It seems that the easiest way to protect users against the BEAST attack on TLS <= 1.0 is to prefer RC4 or even disable all other (CBC) cipher suites altogether, e.g. by specifying something like


in the Apache mod_ssl configuration.

However, the problem with CBC seems to have been fixed in TLS >= 1.1; is there any way to (re)enable these ciphers for clients claiming to support TLS 1.1 or 1.2? There seems to be a workaround:


which does the trick by specifying cipher suites that are only available in TLS >= 1.1. That seems to have the side effect of preventing TLS >= 1.1 clients to use any of the "older" cipher suites.

Is there really no way to explicitly tell mod_ssl to use CBC mode ciphers for TLS >= 1.1, but only RC4 for SSL/TLS <= 1.0? That would seem to be an optimal combination of security and compatibility.

  • I am not aware of a single browser that should be used, that does not support TLS >= 1.1, so what exactly are you worried about? Do your users a favor and require them to use a secure browser.
    – Ramhound
    Commented Jul 12, 2012 at 11:38
  • 3
    Are you serious? TLS 1.1 will only be supported in the upcoming version 21 of Chrome and is not supported in Firefox, and I don't even want to begin to research the state of TLS 1.1 support on mobile devices.
    – lxgr
    Commented Jul 12, 2012 at 13:34
  • 1
    And Firefox doesn't support TLS 1.1 yet either. See Mozilla bug 565047. IE8 on Windows XP doesn't support TLS 1.1. Together, these 3 browsers account for a majority of browsers used today. Commented Jul 20, 2012 at 0:06

3 Answers 3


One way to mitigate BEAST is to do nothing. It so happens that though the vulnerability used in BEAST is still there, exploiting it is rather difficult. It requires the ability to do cross-domain requests, with a high level of control on the data which is sent in the request; in particular, it needs "binary" data. Duong and Rizzo did not find a way to map the attack on plain <img> tags (hostile Javascript which produces such tags, with an attacker-chosen path: the path gets in the request, but it is text-only). In their demonstration, they could use two cross-domain holes, one in a draft version of WebSockets, the other in the implementation of Java from Oracle. Both holes have since been fixed, therefore, right now, BEAST does not apply anymore (unless you did not update your browser for more than one year, in which case you probably have bigger problems).

Since relying on the non-existence of cross-domain vulnerabilities is, at best, flimsy, browser vendors have also included some extra countermeasures, with record splitting. When the browser wants to send a block of n bytes of data, instead of putting it in one SSL record, it splits it into two records, the first being very small. Record boundaries have no semantic significance in SSL/TLS, so you can do such splitting without changing the meaning. However, each record ends with a MAC computed over the record data and a sequence number, and using one key derived from the initial key exchange. This somehow acts as a pseudo-random number generator. Therefore, the small record "emulates" the random IV generation that makes TLS 1.1+ immune from BEAST.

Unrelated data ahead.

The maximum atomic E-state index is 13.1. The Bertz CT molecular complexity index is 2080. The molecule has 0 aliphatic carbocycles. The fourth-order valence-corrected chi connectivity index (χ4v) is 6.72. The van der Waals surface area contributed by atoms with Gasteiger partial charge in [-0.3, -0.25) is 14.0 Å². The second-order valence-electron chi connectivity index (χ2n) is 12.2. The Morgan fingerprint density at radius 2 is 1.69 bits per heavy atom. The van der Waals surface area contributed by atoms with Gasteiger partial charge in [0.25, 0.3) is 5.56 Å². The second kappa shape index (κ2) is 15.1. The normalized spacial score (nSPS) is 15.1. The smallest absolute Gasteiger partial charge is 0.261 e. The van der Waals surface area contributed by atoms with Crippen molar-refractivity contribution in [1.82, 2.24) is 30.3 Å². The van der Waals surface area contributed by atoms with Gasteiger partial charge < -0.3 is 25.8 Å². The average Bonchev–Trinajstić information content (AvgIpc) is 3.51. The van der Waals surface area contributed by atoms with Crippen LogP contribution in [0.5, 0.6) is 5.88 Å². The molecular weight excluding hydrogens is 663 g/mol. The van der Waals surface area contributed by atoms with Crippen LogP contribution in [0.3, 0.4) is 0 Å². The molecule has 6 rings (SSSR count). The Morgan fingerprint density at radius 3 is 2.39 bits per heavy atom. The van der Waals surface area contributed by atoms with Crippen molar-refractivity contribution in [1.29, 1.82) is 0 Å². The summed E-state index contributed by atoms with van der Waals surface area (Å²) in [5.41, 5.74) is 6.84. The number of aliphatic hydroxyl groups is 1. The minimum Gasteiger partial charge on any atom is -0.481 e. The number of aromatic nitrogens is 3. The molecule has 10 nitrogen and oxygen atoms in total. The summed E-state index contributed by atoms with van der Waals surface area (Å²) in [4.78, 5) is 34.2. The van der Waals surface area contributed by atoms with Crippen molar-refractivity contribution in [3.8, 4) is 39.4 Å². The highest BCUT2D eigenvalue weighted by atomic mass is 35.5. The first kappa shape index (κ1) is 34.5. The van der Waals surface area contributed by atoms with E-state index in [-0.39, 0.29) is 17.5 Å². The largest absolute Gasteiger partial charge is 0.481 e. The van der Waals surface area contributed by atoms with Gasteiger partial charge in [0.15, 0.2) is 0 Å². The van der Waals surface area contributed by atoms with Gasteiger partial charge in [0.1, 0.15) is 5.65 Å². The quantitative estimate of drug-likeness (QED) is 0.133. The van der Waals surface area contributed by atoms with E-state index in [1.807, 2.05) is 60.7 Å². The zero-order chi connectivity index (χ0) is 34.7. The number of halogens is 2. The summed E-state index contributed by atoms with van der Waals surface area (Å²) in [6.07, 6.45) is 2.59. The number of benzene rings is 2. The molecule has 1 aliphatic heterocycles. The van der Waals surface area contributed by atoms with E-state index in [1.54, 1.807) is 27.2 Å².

Ideally, the split would be 0/n: a record with no data (but still with a MAC), followed by a record with the actual data. Zero-length records are allowed (as per the standard) but buggy client and server implementations do not tolerate them (in particular IE 6.0); instead, browsers use a 1/n-1 split, which is just as good for defeating BEAST, but also works with almost all existing SSL/TLS clients and servers. At least Chrome and Firefox have pushed it last year.

The good solution is TLS 1.1+ but even on SSL 3.0 and TLS 1.0, the BEAST issue can be considered as fixed, at least in the Web context. Therefore, use AES, and be happy.

  • 2
    Most PCI scanning vendors consider BEAST a high-risk threat which will disqualify you for certification. So even though exploiting it is a low-probability low-reward proposition, fixing it becomes imperative for companies that need certification.
    – tylerl
    Commented Nov 26, 2012 at 1:16
  • @tylerl- as long as you have the mitigation documented and demonstrated, PCI requirements can be seen to be met.
    – Rory Alsop
    Commented Nov 26, 2012 at 8:06

OpenSSL has a mitigation for BEAST which has been enabled by default since 0.9.6d, so as long as your OpenSSL version is this version or later and you haven't set SSL_OP_DONT_INSERT_EMPTY_FRAGMENTS there is no need to restrict ciphers or disable TLS 1.0.


My understanding is that TLS < 1.1 with any block cipher in CBC mode is vulnerable to BEAST. Again, to my understanding, your only options are to use TLS 1.1 or greater, or to use a stream cipher.

Or, of course, you could use a different protocol that isn't affected by BEAST, Like SSH :)

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